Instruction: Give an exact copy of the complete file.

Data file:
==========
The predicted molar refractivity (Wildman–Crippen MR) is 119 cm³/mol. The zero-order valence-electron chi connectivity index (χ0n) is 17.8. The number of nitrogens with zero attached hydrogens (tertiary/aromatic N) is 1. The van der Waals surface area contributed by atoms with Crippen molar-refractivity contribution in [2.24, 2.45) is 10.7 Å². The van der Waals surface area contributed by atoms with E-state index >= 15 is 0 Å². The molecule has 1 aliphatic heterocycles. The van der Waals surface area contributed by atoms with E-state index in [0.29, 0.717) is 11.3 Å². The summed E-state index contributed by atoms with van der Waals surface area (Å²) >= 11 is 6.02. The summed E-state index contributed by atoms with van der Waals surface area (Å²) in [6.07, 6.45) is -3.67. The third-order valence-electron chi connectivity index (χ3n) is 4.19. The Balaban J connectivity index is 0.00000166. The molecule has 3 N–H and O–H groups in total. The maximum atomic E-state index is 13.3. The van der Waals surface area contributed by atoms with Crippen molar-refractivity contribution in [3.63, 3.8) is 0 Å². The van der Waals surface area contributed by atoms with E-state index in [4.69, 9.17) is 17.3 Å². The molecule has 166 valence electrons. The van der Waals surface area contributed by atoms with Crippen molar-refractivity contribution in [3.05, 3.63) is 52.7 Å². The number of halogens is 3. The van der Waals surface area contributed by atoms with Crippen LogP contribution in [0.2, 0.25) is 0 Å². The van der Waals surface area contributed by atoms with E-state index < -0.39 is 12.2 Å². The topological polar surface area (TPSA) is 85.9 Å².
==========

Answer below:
The predicted molar refractivity (Wildman–Crippen MR) is 119 cm³/mol. The zero-order valence-electron chi connectivity index (χ0n) is 17.8. The number of nitrogens with zero attached hydrogens (tertiary/aromatic N) is 1. The van der Waals surface area contributed by atoms with Crippen molar-refractivity contribution in [2.24, 2.45) is 10.7 Å². The van der Waals surface area contributed by atoms with E-state index >= 15 is 0 Å². The molecule has 1 aliphatic heterocycles. The van der Waals surface area contributed by atoms with E-state index in [0.29, 0.717) is 11.3 Å². The summed E-state index contributed by atoms with van der Waals surface area (Å²) >= 11 is 6.02. The summed E-state index contributed by atoms with van der Waals surface area (Å²) in [6.07, 6.45) is -3.67. The third-order valence-electron chi connectivity index (χ3n) is 4.19. The Balaban J connectivity index is 0.00000166. The molecule has 3 N–H and O–H groups in total. The maximum atomic E-state index is 13.3. The van der Waals surface area contributed by atoms with Crippen molar-refractivity contribution in [3.63, 3.8) is 0 Å². The van der Waals surface area contributed by atoms with E-state index in [4.69, 9.17) is 17.3 Å². The molecule has 166 valence electrons. The van der Waals surface area contributed by atoms with Crippen molar-refractivity contribution in [3.05, 3.63) is 52.7 Å². The number of halogens is 3. The van der Waals surface area contributed by atoms with Crippen LogP contribution in [0.2, 0.25) is 0 Å². The van der Waals surface area contributed by atoms with E-state index < -0.39 is 12.2 Å². The topological polar surface area (TPSA) is 85.9 Å².